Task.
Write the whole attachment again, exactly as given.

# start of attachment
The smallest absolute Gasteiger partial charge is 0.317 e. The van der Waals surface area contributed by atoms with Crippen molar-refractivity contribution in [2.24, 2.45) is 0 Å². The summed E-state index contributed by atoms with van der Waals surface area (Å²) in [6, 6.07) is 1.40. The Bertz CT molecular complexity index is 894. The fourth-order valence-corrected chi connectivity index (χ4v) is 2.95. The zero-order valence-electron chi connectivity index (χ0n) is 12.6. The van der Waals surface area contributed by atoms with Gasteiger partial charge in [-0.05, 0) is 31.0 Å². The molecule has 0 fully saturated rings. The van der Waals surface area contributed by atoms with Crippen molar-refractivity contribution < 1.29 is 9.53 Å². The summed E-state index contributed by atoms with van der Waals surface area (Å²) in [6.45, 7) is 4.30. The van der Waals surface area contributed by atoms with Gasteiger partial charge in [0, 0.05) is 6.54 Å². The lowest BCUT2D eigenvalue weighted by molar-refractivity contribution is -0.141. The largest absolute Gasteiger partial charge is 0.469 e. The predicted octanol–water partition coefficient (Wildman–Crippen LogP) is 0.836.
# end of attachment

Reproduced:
The smallest absolute Gasteiger partial charge is 0.317 e. The van der Waals surface area contributed by atoms with Crippen molar-refractivity contribution in [2.24, 2.45) is 0 Å². The summed E-state index contributed by atoms with van der Waals surface area (Å²) in [6, 6.07) is 1.40. The Bertz CT molecular complexity index is 894. The fourth-order valence-corrected chi connectivity index (χ4v) is 2.95. The zero-order valence-electron chi connectivity index (χ0n) is 12.6. The van der Waals surface area contributed by atoms with Gasteiger partial charge in [-0.05, 0) is 31.0 Å². The molecule has 0 fully saturated rings. The van der Waals surface area contributed by atoms with Crippen molar-refractivity contribution < 1.29 is 9.53 Å². The summed E-state index contributed by atoms with van der Waals surface area (Å²) in [6.45, 7) is 4.30. The van der Waals surface area contributed by atoms with Gasteiger partial charge in [0, 0.05) is 6.54 Å². The lowest BCUT2D eigenvalue weighted by molar-refractivity contribution is -0.141. The largest absolute Gasteiger partial charge is 0.469 e. The predicted octanol–water partition coefficient (Wildman–Crippen LogP) is 0.836.